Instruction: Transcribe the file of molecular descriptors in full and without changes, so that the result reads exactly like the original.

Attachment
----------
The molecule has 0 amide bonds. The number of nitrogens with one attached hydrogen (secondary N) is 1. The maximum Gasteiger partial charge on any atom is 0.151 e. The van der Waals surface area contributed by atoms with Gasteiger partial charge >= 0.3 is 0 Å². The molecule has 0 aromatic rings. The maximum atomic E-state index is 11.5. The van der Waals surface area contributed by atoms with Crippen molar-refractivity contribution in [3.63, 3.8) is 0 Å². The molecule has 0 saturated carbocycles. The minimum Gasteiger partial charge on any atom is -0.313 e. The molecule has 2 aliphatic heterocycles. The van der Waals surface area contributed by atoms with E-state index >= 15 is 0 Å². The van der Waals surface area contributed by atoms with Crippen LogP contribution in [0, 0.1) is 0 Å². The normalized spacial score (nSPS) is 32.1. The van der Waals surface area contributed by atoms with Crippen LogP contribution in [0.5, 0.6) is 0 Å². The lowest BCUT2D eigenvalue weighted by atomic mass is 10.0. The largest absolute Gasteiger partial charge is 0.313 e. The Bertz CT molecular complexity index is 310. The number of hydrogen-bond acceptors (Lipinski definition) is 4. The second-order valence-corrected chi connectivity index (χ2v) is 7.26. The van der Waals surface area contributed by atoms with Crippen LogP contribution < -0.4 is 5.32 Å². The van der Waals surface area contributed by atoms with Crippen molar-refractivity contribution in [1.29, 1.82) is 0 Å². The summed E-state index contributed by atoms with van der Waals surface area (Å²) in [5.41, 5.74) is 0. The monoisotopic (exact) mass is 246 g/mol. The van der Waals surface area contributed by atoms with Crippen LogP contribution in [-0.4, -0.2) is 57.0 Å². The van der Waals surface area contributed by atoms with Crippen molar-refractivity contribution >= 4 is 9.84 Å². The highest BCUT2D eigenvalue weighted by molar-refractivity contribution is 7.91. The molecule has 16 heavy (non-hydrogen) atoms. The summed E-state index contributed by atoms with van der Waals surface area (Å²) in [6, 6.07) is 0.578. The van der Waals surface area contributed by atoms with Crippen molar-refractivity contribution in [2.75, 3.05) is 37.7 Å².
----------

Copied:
The molecule has 0 amide bonds. The number of nitrogens with one attached hydrogen (secondary N) is 1. The maximum Gasteiger partial charge on any atom is 0.151 e. The van der Waals surface area contributed by atoms with Gasteiger partial charge >= 0.3 is 0 Å². The molecule has 0 aromatic rings. The maximum atomic E-state index is 11.5. The van der Waals surface area contributed by atoms with Crippen molar-refractivity contribution in [3.63, 3.8) is 0 Å². The molecule has 0 saturated carbocycles. The minimum Gasteiger partial charge on any atom is -0.313 e. The molecule has 2 aliphatic heterocycles. The van der Waals surface area contributed by atoms with E-state index >= 15 is 0 Å². The van der Waals surface area contributed by atoms with Crippen LogP contribution in [0, 0.1) is 0 Å². The normalized spacial score (nSPS) is 32.1. The van der Waals surface area contributed by atoms with Crippen LogP contribution in [0.5, 0.6) is 0 Å². The lowest BCUT2D eigenvalue weighted by atomic mass is 10.0. The largest absolute Gasteiger partial charge is 0.313 e. The Bertz CT molecular complexity index is 310. The number of hydrogen-bond acceptors (Lipinski definition) is 4. The second-order valence-corrected chi connectivity index (χ2v) is 7.26. The van der Waals surface area contributed by atoms with Crippen LogP contribution < -0.4 is 5.32 Å². The van der Waals surface area contributed by atoms with Crippen molar-refractivity contribution in [1.29, 1.82) is 0 Å². The summed E-state index contributed by atoms with van der Waals surface area (Å²) in [5.41, 5.74) is 0. The monoisotopic (exact) mass is 246 g/mol. The van der Waals surface area contributed by atoms with Crippen LogP contribution in [-0.4, -0.2) is 57.0 Å². The van der Waals surface area contributed by atoms with Crippen molar-refractivity contribution >= 4 is 9.84 Å². The highest BCUT2D eigenvalue weighted by molar-refractivity contribution is 7.91. The molecule has 16 heavy (non-hydrogen) atoms. The summed E-state index contributed by atoms with van der Waals surface area (Å²) in [6, 6.07) is 0.578. The van der Waals surface area contributed by atoms with Crippen molar-refractivity contribution in [2.75, 3.05) is 37.7 Å².